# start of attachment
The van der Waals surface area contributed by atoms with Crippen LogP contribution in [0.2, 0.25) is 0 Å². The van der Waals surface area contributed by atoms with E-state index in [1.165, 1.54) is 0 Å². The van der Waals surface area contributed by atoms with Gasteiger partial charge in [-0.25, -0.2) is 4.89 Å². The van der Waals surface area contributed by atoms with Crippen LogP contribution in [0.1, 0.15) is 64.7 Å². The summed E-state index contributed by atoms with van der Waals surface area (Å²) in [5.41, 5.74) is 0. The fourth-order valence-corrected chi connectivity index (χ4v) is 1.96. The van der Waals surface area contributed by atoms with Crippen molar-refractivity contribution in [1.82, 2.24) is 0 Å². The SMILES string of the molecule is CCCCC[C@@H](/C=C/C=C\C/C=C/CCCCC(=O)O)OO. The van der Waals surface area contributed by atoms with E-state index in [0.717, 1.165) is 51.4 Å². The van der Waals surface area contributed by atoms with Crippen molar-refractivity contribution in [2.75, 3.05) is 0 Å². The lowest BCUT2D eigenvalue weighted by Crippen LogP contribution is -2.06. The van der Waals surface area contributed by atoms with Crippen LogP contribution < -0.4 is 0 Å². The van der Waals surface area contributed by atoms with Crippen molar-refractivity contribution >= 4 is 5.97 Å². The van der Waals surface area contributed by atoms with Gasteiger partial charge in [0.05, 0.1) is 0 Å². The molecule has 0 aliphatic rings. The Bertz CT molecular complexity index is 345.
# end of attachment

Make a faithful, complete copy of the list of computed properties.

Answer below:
The van der Waals surface area contributed by atoms with Crippen LogP contribution in [0.2, 0.25) is 0 Å². The van der Waals surface area contributed by atoms with E-state index in [1.165, 1.54) is 0 Å². The van der Waals surface area contributed by atoms with Gasteiger partial charge in [-0.25, -0.2) is 4.89 Å². The van der Waals surface area contributed by atoms with Crippen LogP contribution in [0.1, 0.15) is 64.7 Å². The summed E-state index contributed by atoms with van der Waals surface area (Å²) in [5.41, 5.74) is 0. The fourth-order valence-corrected chi connectivity index (χ4v) is 1.96. The van der Waals surface area contributed by atoms with Crippen molar-refractivity contribution in [1.82, 2.24) is 0 Å². The SMILES string of the molecule is CCCCC[C@@H](/C=C/C=C\C/C=C/CCCCC(=O)O)OO. The van der Waals surface area contributed by atoms with E-state index in [0.717, 1.165) is 51.4 Å². The van der Waals surface area contributed by atoms with Crippen molar-refractivity contribution in [2.75, 3.05) is 0 Å². The lowest BCUT2D eigenvalue weighted by Crippen LogP contribution is -2.06. The van der Waals surface area contributed by atoms with Crippen LogP contribution < -0.4 is 0 Å². The van der Waals surface area contributed by atoms with Crippen molar-refractivity contribution >= 4 is 5.97 Å². The van der Waals surface area contributed by atoms with Gasteiger partial charge in [0.05, 0.1) is 0 Å². The molecule has 0 aliphatic rings. The Bertz CT molecular complexity index is 345.